a couple of years ago, i posted about a poem by sharon olds that made me exclaim "oh shit" right as i finished reading it. this "oh shit" had to do with the mirror the poet lifted in front of my life as i read her words.
i thought of this yesterday, as i sat in the mandolin cafe reading thunder and lightning by natalie goldberg. i thought of this as i found myself grabbing a sticky note and writing "holy shit!" with big arrows toward two sentences in back-to-back paragraphs on page 65:
In all the years I was writing I had never imagined this response.
I learned I can't control people's reactions.
she was specifically talking about her ex-husband's reaction to her novel Banana Rose and how the book mirrored some of her own experiences, including their break-up. as the reader (and having read the book), i had my own assumptions about how he would react...about how "family" always reacts. but then goldberg writes that when he called her to tell her he had read it, his reaction surprised her and they had the best and deepest conversation they had had since the divorce. she writes:
I learned I can't control people's reactions. My job is to work with my writing and make it the best I can.
to this i nod and say yes yes (even as i stare at my notebook and cross something out worried that a member of my family might read it if i suddenly died and my notebooks were found and read and misunderstood).
but the way my mind was working in the moment i read those words had me jumping to another thought: i simply have to let people have their feelings.
there is a need inside me to protect the feelings of others. yes, i smile, this is what i tell myself. i want to protect them from the truth i want to share or from feeling bad because i need to set a boundary or from misunderstanding me. i twist and turn possibilities in my mind in this attempt to protect. how should i say this? how can i tell the truth? what will they think if i write that? what if i said, "what you just said deeply hurt me" or "what you said last summer was like a sucker punch"? what would happen if i just said "no"? the twisting and turning in my mind has begun to make me nauseated. it is as though i am at disney quest in chicago with my brother in the late nineties and we are inside that red spinning rollercoaster-like machine and i just want out.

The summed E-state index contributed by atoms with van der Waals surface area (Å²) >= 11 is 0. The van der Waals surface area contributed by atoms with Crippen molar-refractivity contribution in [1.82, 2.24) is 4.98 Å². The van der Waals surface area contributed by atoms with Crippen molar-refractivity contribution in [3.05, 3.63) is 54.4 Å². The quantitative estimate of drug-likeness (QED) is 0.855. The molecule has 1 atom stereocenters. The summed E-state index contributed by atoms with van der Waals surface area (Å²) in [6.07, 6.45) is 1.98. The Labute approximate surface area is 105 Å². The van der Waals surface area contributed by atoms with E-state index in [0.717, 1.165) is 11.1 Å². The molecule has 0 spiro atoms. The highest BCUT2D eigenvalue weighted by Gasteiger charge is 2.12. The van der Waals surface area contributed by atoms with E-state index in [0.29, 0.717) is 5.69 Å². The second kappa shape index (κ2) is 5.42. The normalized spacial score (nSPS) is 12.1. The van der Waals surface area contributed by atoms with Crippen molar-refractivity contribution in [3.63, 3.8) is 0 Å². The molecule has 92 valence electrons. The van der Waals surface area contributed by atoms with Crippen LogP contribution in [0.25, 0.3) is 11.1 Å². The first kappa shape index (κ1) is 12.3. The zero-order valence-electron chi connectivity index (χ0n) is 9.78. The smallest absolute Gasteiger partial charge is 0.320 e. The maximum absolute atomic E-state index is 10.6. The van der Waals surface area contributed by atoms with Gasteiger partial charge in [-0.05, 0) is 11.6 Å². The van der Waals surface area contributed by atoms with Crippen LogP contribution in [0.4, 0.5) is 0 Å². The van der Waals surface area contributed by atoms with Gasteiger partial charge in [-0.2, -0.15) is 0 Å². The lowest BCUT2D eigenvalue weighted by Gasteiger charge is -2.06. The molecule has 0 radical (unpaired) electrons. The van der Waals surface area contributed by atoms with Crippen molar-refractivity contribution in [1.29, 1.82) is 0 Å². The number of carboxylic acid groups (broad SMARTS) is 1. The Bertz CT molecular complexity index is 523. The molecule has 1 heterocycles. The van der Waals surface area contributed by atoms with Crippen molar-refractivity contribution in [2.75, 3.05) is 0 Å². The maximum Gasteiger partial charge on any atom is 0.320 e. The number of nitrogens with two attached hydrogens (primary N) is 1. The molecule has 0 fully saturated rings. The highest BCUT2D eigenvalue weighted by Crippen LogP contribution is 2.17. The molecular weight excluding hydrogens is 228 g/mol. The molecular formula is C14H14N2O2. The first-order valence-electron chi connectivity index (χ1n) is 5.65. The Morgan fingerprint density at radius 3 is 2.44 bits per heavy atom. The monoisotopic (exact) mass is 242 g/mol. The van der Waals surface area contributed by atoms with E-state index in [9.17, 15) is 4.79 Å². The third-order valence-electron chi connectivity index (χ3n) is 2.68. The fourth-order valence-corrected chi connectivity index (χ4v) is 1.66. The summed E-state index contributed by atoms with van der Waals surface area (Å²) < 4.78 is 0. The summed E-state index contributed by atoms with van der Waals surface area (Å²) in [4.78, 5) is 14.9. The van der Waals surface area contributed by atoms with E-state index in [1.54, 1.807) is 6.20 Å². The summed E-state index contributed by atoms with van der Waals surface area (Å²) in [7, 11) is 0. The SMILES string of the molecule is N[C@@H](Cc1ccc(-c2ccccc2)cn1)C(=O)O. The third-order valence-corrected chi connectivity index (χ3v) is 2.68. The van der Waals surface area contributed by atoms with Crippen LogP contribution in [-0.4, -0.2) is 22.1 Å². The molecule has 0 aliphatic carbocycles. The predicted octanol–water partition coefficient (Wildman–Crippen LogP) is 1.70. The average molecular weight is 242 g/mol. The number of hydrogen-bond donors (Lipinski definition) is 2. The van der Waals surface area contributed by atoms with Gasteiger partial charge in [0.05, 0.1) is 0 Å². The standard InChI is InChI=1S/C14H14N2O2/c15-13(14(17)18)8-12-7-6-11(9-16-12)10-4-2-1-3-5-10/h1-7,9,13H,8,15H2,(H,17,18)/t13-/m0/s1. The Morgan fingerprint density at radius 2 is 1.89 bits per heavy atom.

here is the truth i so do not want to admit...to me...to you...to this white space in front of me. i convince myself that i am protecting people's feelings, when in reality i am simply afraid they won't like me. that they will reject me. that they will see me for who i really am. that they won't love me.
that is the simple and real and wide truth.
and this is indeed a lesson i have sifted through before, written about before. but this is another layer to the lesson. i don't see growth as part of a checklist. there is not space for, "oh good. glad i got that one over with. time to move onto the next one." each day, we learn another piece, perhaps repeating a lesson in a new way (or an old way). again, we fall into the hole in the sidewalk, but realize we know the way out.
for me, in this moment, taking a breath and simply inviting myself to let people have their feelings is another layer to this deep understanding that i am only in charge of my reaction. and i cannot stop others from having their reactions. it might be obvious, but that doesn't mean it is easy.
this is what i am focusing on right now: as do my best to i come from a place of truth and love as i walk in my life, i am only in charge of me.
it all is, again, another opportunity to step into the light.
to step into the light and see.
to then stand in the light and open my mind and heart to what i already know.
to stand in the light and be open to whatever will happen next.